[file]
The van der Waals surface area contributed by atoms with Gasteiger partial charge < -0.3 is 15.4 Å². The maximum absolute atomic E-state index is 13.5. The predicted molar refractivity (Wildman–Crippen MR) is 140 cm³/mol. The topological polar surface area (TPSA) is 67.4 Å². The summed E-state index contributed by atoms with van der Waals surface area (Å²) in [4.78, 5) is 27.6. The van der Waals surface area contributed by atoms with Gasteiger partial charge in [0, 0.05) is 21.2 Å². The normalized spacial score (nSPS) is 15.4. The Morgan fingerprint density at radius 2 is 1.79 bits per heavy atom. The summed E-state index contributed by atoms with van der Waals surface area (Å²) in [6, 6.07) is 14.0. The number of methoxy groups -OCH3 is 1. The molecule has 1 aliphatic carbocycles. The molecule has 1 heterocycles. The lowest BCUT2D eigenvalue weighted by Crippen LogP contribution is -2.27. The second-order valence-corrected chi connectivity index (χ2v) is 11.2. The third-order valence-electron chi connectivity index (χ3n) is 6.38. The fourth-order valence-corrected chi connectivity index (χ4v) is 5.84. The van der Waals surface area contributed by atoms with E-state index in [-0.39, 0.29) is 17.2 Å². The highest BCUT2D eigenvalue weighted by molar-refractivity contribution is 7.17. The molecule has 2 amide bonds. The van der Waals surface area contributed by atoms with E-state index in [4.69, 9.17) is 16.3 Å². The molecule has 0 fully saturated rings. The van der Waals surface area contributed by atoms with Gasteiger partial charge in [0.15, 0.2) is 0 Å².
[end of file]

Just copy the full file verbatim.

The van der Waals surface area contributed by atoms with Gasteiger partial charge < -0.3 is 15.4 Å². The maximum absolute atomic E-state index is 13.5. The predicted molar refractivity (Wildman–Crippen MR) is 140 cm³/mol. The topological polar surface area (TPSA) is 67.4 Å². The summed E-state index contributed by atoms with van der Waals surface area (Å²) in [4.78, 5) is 27.6. The van der Waals surface area contributed by atoms with Gasteiger partial charge in [0, 0.05) is 21.2 Å². The normalized spacial score (nSPS) is 15.4. The Morgan fingerprint density at radius 2 is 1.79 bits per heavy atom. The summed E-state index contributed by atoms with van der Waals surface area (Å²) in [6, 6.07) is 14.0. The number of methoxy groups -OCH3 is 1. The molecule has 1 aliphatic carbocycles. The molecule has 1 heterocycles. The lowest BCUT2D eigenvalue weighted by Crippen LogP contribution is -2.27. The second-order valence-corrected chi connectivity index (χ2v) is 11.2. The third-order valence-electron chi connectivity index (χ3n) is 6.38. The fourth-order valence-corrected chi connectivity index (χ4v) is 5.84. The van der Waals surface area contributed by atoms with E-state index in [-0.39, 0.29) is 17.2 Å². The highest BCUT2D eigenvalue weighted by molar-refractivity contribution is 7.17. The molecule has 2 amide bonds. The van der Waals surface area contributed by atoms with E-state index in [4.69, 9.17) is 16.3 Å². The molecule has 0 fully saturated rings. The van der Waals surface area contributed by atoms with Gasteiger partial charge in [0.15, 0.2) is 0 Å².